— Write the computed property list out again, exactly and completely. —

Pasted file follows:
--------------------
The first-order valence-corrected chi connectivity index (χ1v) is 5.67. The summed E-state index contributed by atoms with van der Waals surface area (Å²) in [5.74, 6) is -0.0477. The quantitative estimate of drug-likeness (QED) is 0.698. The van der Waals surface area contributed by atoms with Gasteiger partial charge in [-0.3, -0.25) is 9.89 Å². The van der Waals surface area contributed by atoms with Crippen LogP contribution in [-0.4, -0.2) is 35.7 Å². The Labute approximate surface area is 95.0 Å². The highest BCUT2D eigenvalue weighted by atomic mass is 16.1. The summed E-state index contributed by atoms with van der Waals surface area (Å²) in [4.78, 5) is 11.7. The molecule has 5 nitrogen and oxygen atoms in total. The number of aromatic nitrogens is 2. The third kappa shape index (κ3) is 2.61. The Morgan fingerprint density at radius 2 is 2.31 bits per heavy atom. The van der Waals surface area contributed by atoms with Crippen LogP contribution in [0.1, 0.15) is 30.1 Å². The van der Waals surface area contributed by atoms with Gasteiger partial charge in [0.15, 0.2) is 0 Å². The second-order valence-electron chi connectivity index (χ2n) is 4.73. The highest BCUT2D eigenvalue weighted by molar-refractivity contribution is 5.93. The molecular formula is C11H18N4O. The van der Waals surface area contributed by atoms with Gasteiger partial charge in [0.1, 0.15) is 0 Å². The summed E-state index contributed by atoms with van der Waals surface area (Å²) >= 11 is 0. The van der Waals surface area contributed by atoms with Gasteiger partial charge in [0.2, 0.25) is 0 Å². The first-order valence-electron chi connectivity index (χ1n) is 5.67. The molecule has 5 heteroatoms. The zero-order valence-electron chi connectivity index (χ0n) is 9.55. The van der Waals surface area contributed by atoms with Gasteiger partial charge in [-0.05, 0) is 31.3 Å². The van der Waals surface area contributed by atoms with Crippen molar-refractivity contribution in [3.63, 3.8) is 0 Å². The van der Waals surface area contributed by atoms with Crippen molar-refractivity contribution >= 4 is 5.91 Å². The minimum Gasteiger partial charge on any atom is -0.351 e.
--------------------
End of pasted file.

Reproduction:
The first-order valence-corrected chi connectivity index (χ1v) is 5.67. The summed E-state index contributed by atoms with van der Waals surface area (Å²) in [5.74, 6) is -0.0477. The quantitative estimate of drug-likeness (QED) is 0.698. The van der Waals surface area contributed by atoms with Gasteiger partial charge in [-0.3, -0.25) is 9.89 Å². The van der Waals surface area contributed by atoms with Crippen LogP contribution in [-0.4, -0.2) is 35.7 Å². The Labute approximate surface area is 95.0 Å². The highest BCUT2D eigenvalue weighted by atomic mass is 16.1. The summed E-state index contributed by atoms with van der Waals surface area (Å²) in [4.78, 5) is 11.7. The molecule has 5 nitrogen and oxygen atoms in total. The number of aromatic nitrogens is 2. The third kappa shape index (κ3) is 2.61. The Morgan fingerprint density at radius 2 is 2.31 bits per heavy atom. The van der Waals surface area contributed by atoms with Crippen LogP contribution in [0.1, 0.15) is 30.1 Å². The van der Waals surface area contributed by atoms with Gasteiger partial charge in [0.15, 0.2) is 0 Å². The second-order valence-electron chi connectivity index (χ2n) is 4.73. The highest BCUT2D eigenvalue weighted by molar-refractivity contribution is 5.93. The molecular formula is C11H18N4O. The van der Waals surface area contributed by atoms with Gasteiger partial charge in [0.1, 0.15) is 0 Å². The summed E-state index contributed by atoms with van der Waals surface area (Å²) >= 11 is 0. The van der Waals surface area contributed by atoms with Gasteiger partial charge in [0.2, 0.25) is 0 Å². The first-order valence-electron chi connectivity index (χ1n) is 5.67. The molecule has 5 heteroatoms. The zero-order valence-electron chi connectivity index (χ0n) is 9.55. The van der Waals surface area contributed by atoms with Gasteiger partial charge in [-0.05, 0) is 31.3 Å². The van der Waals surface area contributed by atoms with Crippen molar-refractivity contribution in [3.63, 3.8) is 0 Å². The van der Waals surface area contributed by atoms with Crippen molar-refractivity contribution >= 4 is 5.91 Å². The minimum Gasteiger partial charge on any atom is -0.351 e.